The second season of Ted Lasso ended with a twist we should have seen coming: Nate Shelley, Richmond’s soft-spoken kit man-turned-assistant coach went bad. As played by British actor Nick Mohammed, the subtle shift in Nate’s persona (evidenced by his hair slowly turning grey) left the series on a cliffhanger that carries over into the third season. As the season three opens, Nate is managing West Ham, the formidable Premier League club owned by Rupert Mannion. He’s on the outs with Ted (Jason Sudeikis) and the rest of the Richmond players and staff.
In the hands of Mohammed, however, Nate is less of a villain and more of a confused, lost soul in need of some of that Ted Lasso charm he pushed aside. The Emmy-nominated actor hopes his portrayal of Nate is empathetic and understanding, as well as formidable, a sensibility that threads through the character’s arc as the new episodes unfold. It’s also new territory for Mohammed, known for more soft-spoken roles, as well as his beloved character Mr. Swallow.
Here Mohammed discusses laying the groundwork for Nate’s sudden turn, playing a so-called villain and how much Ted Lasso has changed his career.
On a scale of a little bit bad to complete evil villain, where do we find Nate this season?
We find him where we left off in season two, really. He’s still new to West Ham. He’s still suffering from the guilt, shame, regret, the anger of leaving Richmond the way he did. He feels like he has a huge point to prove. Rupert is his boss and Rupert’s not a force for good in anyone’s life. So in terms of from good to bad, he’s quite complicated. He’s got a lot of soul searching to do still.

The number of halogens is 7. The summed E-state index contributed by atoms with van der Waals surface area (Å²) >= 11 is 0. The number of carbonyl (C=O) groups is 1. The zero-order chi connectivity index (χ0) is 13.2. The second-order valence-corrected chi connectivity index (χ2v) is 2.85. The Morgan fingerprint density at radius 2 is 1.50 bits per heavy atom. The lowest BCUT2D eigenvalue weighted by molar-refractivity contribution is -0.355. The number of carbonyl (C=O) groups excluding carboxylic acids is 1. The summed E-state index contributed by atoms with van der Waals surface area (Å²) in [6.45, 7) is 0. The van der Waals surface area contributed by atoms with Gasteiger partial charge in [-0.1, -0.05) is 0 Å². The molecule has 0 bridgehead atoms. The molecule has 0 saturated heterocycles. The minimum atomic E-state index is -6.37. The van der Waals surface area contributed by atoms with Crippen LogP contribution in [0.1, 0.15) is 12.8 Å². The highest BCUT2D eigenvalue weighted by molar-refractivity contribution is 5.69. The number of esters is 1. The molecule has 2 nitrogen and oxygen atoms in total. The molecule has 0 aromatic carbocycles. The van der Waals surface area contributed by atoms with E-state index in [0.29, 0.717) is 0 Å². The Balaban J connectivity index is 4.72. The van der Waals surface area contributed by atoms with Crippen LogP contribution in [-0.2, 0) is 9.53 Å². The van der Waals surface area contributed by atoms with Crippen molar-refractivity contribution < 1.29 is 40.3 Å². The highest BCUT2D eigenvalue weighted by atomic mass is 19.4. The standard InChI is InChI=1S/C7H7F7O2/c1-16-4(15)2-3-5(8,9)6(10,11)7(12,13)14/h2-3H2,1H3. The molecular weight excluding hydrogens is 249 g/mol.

And even though Nate often presents as a villain and his actions were, for some, unforgivable, he’s still that insecure man who we saw were introduced to at the start of season one. He’s riddled with insecurities. They haven’t gone away just because he’s driving a fancier car now or getting paid a bit more. If anything, all those things, like the mild celebrity status and social media interaction, all they’re doing is increasing his downfall. I think we see him as a troubled soul rather than as an evil figure. Whereas Rupert is quite malicious and outwardly more evil.
As you’ve been playing Nate for the previous two seasons, have you been planting seeds of where he was going to end up?
Yeah, definitely. It’s all in the writing—I can’t really take credit for that. But I was very aware that this is exactly where it was all headed from very early on in the season one filming. There would often be times when Jason or Joe [Kelly] or Brendan [Hunt] or one of the writers would say, “Oh, this is important because in a year’s time you’re going to be doing this. Just have that in the back of your mind.” There were often times when we were looking forward to what we hadn’t filmed yet, but we were going to film. And then equally, particularly with season three, remembering stuff from way back in season one and trying to tune into some of that again. They’re so smart, those writers, and they planted seeds all along the way.
Nate has now gone completely grey. You must be wearing a wig in season three, right?
Yeah, that’s a wig. Oh God, that wig. Forty minutes a day that took to put on and a few minutes to take off. And because it’s a short wig and I’ve got short hair, the amount of pins that had to go in it. I mean, it was excruciating. It started off as excruciating. But actually Chloe Hooker, who was my makeup person on that, was brilliant at putting it in and got it down to an absolute fine art. It’s difficult to pull off a short wig. But some of the crew even said at the end that they didn’t know. They’d be filming and they were like, “Oh, we just assumed that was your hair or that you dyed it.” They couldn’t believe it. So that’s a testament to the amazing makeup department.